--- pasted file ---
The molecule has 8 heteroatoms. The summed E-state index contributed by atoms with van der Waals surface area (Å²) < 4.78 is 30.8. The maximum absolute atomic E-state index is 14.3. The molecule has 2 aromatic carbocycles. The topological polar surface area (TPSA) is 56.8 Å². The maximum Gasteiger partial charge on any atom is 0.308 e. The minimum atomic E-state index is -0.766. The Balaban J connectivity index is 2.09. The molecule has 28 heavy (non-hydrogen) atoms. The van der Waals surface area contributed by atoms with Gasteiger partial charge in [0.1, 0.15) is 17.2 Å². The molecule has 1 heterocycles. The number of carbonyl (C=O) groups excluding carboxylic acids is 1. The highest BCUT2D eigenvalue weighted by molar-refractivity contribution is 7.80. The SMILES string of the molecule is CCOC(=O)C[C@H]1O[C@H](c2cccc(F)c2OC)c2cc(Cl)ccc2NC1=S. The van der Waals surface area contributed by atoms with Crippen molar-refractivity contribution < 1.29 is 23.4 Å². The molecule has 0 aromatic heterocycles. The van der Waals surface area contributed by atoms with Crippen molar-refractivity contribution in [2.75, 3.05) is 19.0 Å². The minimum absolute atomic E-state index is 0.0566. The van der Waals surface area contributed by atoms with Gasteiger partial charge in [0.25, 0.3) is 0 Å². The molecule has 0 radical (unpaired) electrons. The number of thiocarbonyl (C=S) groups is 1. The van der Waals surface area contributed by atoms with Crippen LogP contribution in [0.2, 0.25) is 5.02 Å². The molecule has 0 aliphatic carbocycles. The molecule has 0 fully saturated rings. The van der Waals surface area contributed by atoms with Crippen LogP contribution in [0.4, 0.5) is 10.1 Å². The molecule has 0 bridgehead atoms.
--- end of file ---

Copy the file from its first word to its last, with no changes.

The molecule has 8 heteroatoms. The summed E-state index contributed by atoms with van der Waals surface area (Å²) < 4.78 is 30.8. The maximum absolute atomic E-state index is 14.3. The molecule has 2 aromatic carbocycles. The topological polar surface area (TPSA) is 56.8 Å². The maximum Gasteiger partial charge on any atom is 0.308 e. The minimum atomic E-state index is -0.766. The Balaban J connectivity index is 2.09. The molecule has 28 heavy (non-hydrogen) atoms. The van der Waals surface area contributed by atoms with Gasteiger partial charge in [0.1, 0.15) is 17.2 Å². The molecule has 1 heterocycles. The number of carbonyl (C=O) groups excluding carboxylic acids is 1. The highest BCUT2D eigenvalue weighted by molar-refractivity contribution is 7.80. The SMILES string of the molecule is CCOC(=O)C[C@H]1O[C@H](c2cccc(F)c2OC)c2cc(Cl)ccc2NC1=S. The van der Waals surface area contributed by atoms with Crippen molar-refractivity contribution < 1.29 is 23.4 Å². The molecule has 0 aromatic heterocycles. The van der Waals surface area contributed by atoms with Crippen molar-refractivity contribution in [2.75, 3.05) is 19.0 Å². The minimum absolute atomic E-state index is 0.0566. The van der Waals surface area contributed by atoms with Gasteiger partial charge in [0.25, 0.3) is 0 Å². The molecule has 0 radical (unpaired) electrons. The number of thiocarbonyl (C=S) groups is 1. The van der Waals surface area contributed by atoms with Crippen LogP contribution in [0.2, 0.25) is 5.02 Å². The molecule has 0 aliphatic carbocycles. The molecule has 0 fully saturated rings. The van der Waals surface area contributed by atoms with Crippen LogP contribution in [0.4, 0.5) is 10.1 Å². The molecule has 0 bridgehead atoms.